Convicted offenders can delete their records from the registry under rare circumstances. However, the procedure is time-consuming and challenging, so you would benefit from assistance from a skilled criminal defense lawyer. You can erase a conviction for a tier 1 sex offender offense from your record after 15 years. You can also delete a conviction for a tier 2 sex offender offense from your record after 25 years. However, you can not delete your record if your crime is classified as a tier 3 sex offender offense. Learn how to get off the sex offender registry in Michigan here.
You may need to discuss your case with sexual abuse lawyers in Michigan to know which tier your offense belongs to. A CSC defense attorney can also advise you on deleting your criminal record if it is an available option.
Is the Holmes Youthful Trainee Act (HYTA) Applicable?
Facing criminal charges for sexual assault can be terrifying, especially considering the implications of being convicted of a sex crime. Not only do you face potential jail time and hefty fines, but you also risk having a criminal record as a sex offender.
Fortunately, Michigan law allows eligible offenders to have their criminal offenses dismissed. According to the Holmes Youthful Trainee Act (HYTA), a person accused of a crime, who was between the ages of 18 and 24 at the time the crime was committed, can admit guilt without a conviction appearing on their criminal record.
The implication of the provisions of HYTA for sex offenders is that they plead guilty to the crime, but their record does not show a conviction for the offense. Also, they are not required to register as a sex offender.
Although HYTA does not typically apply to many criminal sexual conduct cases, there is a chance that you may be eligible if you meet all the requirements. It may be applicable in a third degree CSC case if the alleged victim is 13 or older, but under 16. However, you should know that the court does not apply the provisions of the act in every 3rd degree CSC case meeting the eligibility requirements.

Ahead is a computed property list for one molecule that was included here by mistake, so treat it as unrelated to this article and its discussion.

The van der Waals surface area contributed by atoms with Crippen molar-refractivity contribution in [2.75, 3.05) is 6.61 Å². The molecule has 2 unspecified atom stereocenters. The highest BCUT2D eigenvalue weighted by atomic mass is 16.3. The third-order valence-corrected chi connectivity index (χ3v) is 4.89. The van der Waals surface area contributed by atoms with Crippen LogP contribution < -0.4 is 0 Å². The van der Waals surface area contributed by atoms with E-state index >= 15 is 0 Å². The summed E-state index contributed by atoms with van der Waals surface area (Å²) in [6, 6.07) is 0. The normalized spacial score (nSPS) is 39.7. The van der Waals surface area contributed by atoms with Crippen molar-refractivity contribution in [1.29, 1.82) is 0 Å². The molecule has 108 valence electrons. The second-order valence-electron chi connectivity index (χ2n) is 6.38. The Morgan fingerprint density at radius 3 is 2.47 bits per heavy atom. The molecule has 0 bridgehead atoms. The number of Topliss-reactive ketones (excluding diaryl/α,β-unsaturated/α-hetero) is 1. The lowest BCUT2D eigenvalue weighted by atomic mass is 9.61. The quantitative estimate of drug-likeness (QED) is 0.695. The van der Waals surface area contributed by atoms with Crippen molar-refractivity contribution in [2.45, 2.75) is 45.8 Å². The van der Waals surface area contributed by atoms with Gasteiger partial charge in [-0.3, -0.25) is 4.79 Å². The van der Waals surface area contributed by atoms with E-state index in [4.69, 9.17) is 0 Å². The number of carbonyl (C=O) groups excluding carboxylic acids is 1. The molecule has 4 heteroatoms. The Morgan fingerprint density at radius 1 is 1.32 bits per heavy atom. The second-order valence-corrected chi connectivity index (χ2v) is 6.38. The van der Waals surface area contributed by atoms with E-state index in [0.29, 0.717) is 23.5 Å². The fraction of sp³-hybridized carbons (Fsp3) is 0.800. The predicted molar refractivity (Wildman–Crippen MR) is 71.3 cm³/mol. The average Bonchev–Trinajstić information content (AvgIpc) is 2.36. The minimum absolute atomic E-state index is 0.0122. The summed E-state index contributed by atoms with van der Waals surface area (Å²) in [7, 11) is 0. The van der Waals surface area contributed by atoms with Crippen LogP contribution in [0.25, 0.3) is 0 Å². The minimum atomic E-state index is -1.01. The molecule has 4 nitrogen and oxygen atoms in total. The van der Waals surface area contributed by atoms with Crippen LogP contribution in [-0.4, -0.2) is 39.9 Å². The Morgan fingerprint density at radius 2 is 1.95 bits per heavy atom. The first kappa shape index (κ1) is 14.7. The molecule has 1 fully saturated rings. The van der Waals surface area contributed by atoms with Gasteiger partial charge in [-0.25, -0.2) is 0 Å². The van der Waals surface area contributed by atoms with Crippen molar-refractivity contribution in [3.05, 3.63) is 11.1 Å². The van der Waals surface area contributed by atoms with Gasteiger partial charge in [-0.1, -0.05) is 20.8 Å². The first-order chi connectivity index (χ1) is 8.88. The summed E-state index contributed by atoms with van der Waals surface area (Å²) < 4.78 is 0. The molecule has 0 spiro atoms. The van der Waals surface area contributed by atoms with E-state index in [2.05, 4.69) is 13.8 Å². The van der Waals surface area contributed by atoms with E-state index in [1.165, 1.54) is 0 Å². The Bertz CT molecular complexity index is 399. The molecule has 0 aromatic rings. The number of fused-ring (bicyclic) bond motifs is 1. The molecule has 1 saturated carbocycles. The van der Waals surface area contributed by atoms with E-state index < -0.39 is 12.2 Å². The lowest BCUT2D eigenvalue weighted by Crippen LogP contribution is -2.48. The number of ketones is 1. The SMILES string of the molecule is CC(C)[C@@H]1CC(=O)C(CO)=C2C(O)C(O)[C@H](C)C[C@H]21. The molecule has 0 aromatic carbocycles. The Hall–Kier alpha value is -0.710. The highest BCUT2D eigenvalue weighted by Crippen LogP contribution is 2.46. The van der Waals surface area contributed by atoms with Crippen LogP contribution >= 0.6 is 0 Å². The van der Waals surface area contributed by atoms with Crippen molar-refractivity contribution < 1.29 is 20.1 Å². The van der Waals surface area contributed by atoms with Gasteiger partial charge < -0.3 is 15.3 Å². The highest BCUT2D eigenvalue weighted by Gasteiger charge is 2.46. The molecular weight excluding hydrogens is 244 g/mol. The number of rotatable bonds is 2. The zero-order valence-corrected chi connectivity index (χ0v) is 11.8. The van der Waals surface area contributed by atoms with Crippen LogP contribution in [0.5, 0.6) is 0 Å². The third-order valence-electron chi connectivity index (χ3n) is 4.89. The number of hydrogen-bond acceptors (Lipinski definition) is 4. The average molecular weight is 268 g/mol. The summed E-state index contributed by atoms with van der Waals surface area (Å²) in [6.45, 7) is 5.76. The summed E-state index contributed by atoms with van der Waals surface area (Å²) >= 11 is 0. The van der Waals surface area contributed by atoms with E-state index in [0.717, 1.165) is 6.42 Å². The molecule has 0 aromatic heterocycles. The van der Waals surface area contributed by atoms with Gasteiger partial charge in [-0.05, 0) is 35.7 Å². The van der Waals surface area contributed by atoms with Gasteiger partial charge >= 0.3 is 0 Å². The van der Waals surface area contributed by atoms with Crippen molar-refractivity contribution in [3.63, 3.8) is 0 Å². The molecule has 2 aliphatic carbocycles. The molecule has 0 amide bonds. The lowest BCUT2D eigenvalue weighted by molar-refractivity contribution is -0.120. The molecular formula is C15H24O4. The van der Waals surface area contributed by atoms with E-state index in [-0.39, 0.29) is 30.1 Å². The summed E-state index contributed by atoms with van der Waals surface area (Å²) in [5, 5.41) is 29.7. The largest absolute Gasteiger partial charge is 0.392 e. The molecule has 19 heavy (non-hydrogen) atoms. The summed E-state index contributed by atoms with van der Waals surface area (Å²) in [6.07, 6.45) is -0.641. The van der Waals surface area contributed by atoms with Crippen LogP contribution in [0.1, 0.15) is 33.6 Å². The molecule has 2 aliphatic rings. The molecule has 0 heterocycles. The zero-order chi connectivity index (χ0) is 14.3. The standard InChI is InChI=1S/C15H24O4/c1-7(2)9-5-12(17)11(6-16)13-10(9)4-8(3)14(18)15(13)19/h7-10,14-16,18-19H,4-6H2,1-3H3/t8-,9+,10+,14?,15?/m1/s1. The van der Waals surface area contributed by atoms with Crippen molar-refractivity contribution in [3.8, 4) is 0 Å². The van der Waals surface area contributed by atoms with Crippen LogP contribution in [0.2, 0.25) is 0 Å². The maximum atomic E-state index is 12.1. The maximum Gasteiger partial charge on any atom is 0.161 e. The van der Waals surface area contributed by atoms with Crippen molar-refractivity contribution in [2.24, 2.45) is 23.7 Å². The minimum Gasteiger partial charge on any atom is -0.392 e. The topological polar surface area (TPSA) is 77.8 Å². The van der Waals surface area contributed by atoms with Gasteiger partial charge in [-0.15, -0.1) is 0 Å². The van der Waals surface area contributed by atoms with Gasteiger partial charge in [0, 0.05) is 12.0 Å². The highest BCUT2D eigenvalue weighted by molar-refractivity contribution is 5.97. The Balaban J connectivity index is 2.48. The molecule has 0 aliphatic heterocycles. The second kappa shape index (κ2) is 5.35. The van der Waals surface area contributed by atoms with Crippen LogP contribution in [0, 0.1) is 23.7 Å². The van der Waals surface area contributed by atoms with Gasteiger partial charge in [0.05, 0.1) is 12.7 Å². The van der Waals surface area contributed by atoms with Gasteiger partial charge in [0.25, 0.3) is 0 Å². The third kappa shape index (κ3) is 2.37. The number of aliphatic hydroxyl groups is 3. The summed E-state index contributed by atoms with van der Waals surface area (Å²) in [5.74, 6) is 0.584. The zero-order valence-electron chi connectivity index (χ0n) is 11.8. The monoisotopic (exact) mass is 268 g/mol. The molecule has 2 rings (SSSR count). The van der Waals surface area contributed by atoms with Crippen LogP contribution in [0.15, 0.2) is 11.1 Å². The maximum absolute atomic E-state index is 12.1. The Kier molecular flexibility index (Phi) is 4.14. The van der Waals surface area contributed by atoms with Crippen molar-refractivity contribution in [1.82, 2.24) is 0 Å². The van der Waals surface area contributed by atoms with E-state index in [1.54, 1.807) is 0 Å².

You need to consult a seasoned criminal defense lawyer to determine if your CSC case is eligible for the provisions of HYTA. Only the judge can grant HYTA to defendants between 18 and 21. However, the prosecution must consent before the judge can issue HYTA to defendants between the ages of 21 and 24. In cases where you cannot get HYTA for a 3rd degree CSC charge, you may be allowed to plead guilty to a lesser offense instead.
Contact our sex offender lawyers at Blank Law, PC to ascertain if you meet the eligibility criteria for the provisions of HYTA. We can advise you on alternative options and legal defenses to avoid a conviction for 3rd degree CSC in Michigan.
Do Statutes of Limitation Apply?
In some situations, a criminal case may no longer be prosecuted after a specific duration. It is invalid if a prosecutor files a case against an accused person after the specified period has passed. Thus, the person can no longer be accused of committing that crime.
A statute of limitations is the time restriction during which the prosecution may bring legal action against an accused party. This period begins to count from the day the criminal act was allegedly committed. Once that period has passed, the prosecution is prevented from bringing criminal charges against the accused. However, if it has not passed, the accused can be charged.
The statute of limitations does not apply to felony offenses, like first degree CSC. However, for 3rd degree CSC, judicial action must be taken against the perpetrator before the alleged victim turns 28 or 15 years following DNA identification.
Hire Michigan Sex Crimes Attorney Nicole Blank Becker if You Are Charged With Third Degree Criminal Sexual Conduct
Female criminal defense attorney Nicole Blank Becker is a top lawyer in Michigan with years of experience handling cases involving sex offenses. She can defend you if you or a loved one has been charged with third degree CSC. She can also provide insight into how the criminal justice system works and advise you on potential legal defenses available in your CSC case.
Once you establish an attorney-client relationship with us at Blank Law, PC, our legal team will assist you in improving your prospects of successfully beating the sexual offense allegations brought against you. Nicole’s background as a former sex crime prosecutor gives her a distinct advantage in assisting you in creating an aggressive CSC defense. Call (248) 515-6583 to schedule a free consultation with our legal team now.